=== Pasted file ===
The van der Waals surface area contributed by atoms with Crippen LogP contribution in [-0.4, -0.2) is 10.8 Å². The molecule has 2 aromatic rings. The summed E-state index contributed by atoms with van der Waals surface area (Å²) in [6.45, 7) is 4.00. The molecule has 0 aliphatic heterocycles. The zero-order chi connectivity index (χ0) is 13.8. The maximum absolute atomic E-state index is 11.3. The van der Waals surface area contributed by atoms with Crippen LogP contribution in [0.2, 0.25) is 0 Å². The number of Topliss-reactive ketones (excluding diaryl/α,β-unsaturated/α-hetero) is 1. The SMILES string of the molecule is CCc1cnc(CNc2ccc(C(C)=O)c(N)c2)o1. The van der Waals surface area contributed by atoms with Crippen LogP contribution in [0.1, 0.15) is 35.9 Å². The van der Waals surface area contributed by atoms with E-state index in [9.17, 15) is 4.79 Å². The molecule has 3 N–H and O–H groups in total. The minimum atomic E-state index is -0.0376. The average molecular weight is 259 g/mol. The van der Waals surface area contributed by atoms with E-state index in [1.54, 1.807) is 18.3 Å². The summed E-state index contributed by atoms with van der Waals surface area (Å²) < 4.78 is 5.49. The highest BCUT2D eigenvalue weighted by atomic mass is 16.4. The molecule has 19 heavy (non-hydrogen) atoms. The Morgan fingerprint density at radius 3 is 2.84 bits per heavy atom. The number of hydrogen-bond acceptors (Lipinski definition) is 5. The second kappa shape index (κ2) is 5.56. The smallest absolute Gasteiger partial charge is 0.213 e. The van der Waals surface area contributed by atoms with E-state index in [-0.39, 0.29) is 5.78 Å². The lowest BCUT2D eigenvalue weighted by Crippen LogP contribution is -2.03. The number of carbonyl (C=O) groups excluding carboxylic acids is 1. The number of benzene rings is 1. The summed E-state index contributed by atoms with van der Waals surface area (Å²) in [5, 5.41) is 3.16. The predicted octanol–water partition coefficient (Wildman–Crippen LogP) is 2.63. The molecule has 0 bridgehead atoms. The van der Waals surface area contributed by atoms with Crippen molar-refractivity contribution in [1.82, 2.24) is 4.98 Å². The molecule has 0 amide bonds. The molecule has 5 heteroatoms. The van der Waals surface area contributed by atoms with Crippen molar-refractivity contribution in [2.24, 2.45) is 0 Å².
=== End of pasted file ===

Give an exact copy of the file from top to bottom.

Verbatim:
The van der Waals surface area contributed by atoms with Crippen LogP contribution in [-0.4, -0.2) is 10.8 Å². The molecule has 2 aromatic rings. The summed E-state index contributed by atoms with van der Waals surface area (Å²) in [6.45, 7) is 4.00. The molecule has 0 aliphatic heterocycles. The zero-order chi connectivity index (χ0) is 13.8. The maximum absolute atomic E-state index is 11.3. The van der Waals surface area contributed by atoms with Crippen LogP contribution in [0.2, 0.25) is 0 Å². The number of Topliss-reactive ketones (excluding diaryl/α,β-unsaturated/α-hetero) is 1. The SMILES string of the molecule is CCc1cnc(CNc2ccc(C(C)=O)c(N)c2)o1. The van der Waals surface area contributed by atoms with Crippen LogP contribution in [0.1, 0.15) is 35.9 Å². The van der Waals surface area contributed by atoms with E-state index in [9.17, 15) is 4.79 Å². The molecule has 3 N–H and O–H groups in total. The minimum atomic E-state index is -0.0376. The average molecular weight is 259 g/mol. The van der Waals surface area contributed by atoms with E-state index in [1.54, 1.807) is 18.3 Å². The summed E-state index contributed by atoms with van der Waals surface area (Å²) < 4.78 is 5.49. The highest BCUT2D eigenvalue weighted by atomic mass is 16.4. The molecule has 19 heavy (non-hydrogen) atoms. The Morgan fingerprint density at radius 3 is 2.84 bits per heavy atom. The number of hydrogen-bond acceptors (Lipinski definition) is 5. The second kappa shape index (κ2) is 5.56. The smallest absolute Gasteiger partial charge is 0.213 e. The van der Waals surface area contributed by atoms with E-state index in [-0.39, 0.29) is 5.78 Å². The lowest BCUT2D eigenvalue weighted by Crippen LogP contribution is -2.03. The number of carbonyl (C=O) groups excluding carboxylic acids is 1. The number of benzene rings is 1. The summed E-state index contributed by atoms with van der Waals surface area (Å²) in [5, 5.41) is 3.16. The predicted octanol–water partition coefficient (Wildman–Crippen LogP) is 2.63. The molecule has 0 bridgehead atoms. The van der Waals surface area contributed by atoms with Crippen molar-refractivity contribution in [1.82, 2.24) is 4.98 Å². The molecule has 0 amide bonds. The molecule has 5 heteroatoms. The van der Waals surface area contributed by atoms with Crippen molar-refractivity contribution in [2.24, 2.45) is 0 Å².